EMERGENCE (2)

I got off the Montluçon- Bourges regional “express” train at the small, gloomy station of Vallon-en-Sully. I’d had to get up at 5am in Montluçon, and, due to a lack of taxis near my out-of-the-way pension, take the first bus into the centre of town.

It was after eight, and had been light for a long while; but here, because of the drizzle and damp cold, it felt like dawn.

There was no station café, no shop nearby, not even a vending machine. A few cars bounced over the level crossing, going from elsewhere to elsewhere; the railway, perhaps once a fulcrum of village life, was now an administrative nuisance, used this morning by only four travellers: one vigorously nodding in headphones, one frail and looking, startled, in all directions, one in uniform, inspecting tickets; and me. The others had continued their warm, bouncy journey, and the short diesel train had soon puttered out of sight.

A wooden 8-wheeled passenger carriage sat banished on an abandoned siding, far from the only remaining platform. It had once been painted the kind of green one never sees on trains now. Through the drizzle, I thought I saw the silhouettes of passengers on board, whole families sitting upright, weary from their overnight vigil, hoping to finally make a departure. But the siding was no longer connected to the main line.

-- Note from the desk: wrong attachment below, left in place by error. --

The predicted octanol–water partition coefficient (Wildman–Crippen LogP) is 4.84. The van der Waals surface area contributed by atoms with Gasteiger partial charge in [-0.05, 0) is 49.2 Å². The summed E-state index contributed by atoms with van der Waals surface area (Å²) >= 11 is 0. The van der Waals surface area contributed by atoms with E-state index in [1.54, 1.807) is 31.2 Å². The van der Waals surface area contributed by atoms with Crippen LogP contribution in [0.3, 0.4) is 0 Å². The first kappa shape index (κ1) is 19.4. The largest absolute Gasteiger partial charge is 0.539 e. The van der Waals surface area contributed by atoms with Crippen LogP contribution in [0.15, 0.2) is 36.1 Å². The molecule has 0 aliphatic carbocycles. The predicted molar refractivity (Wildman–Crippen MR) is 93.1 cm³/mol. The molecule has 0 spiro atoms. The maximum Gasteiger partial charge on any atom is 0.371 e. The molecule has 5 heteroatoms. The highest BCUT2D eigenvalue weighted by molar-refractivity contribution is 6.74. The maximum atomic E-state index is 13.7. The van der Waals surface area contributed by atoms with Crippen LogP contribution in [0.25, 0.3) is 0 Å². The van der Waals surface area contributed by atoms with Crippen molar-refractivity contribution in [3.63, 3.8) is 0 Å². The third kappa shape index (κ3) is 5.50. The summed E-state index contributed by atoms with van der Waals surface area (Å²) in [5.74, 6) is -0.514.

I set off on foot, cursing my bad knee. I had to sit and rest every few minutes, but at least I couldn’t lose my bearings- I was following the railway line northwards, as far as the next level crossing. Soon it was quiet, and as I entered some marshes, a curlew called out from the reeds.

A dirt track converged from the west, and I couldn’t help investigating. I was still in sight of the railway line, and hearing the bell of the level crossing, scrambled a little closer to watch a freight train lumber past. Then, on trying to retrace my footsteps, I saw a different track, with two white poles beside it, leading into a pine forest. A small sign read “The Dovecote”.

I took that path, just as tired and aching as before, but somehow content. I felt calm, and yet slightly dizzy, and I suddenly remembered that visiting friend who had pronounced phrases I’d never expected to hear from an adult: “I’ve never eaten mushrooms”. “I’ve never swum in a lake”. She’d been astonished at something I’d said too: “I’ve never used a natural mosquito repellent”. These trees seemed never-ending, but I smiled and decided to be honest with myself: I was quite enjoying the wait. And I didn’t know what for.

Vallon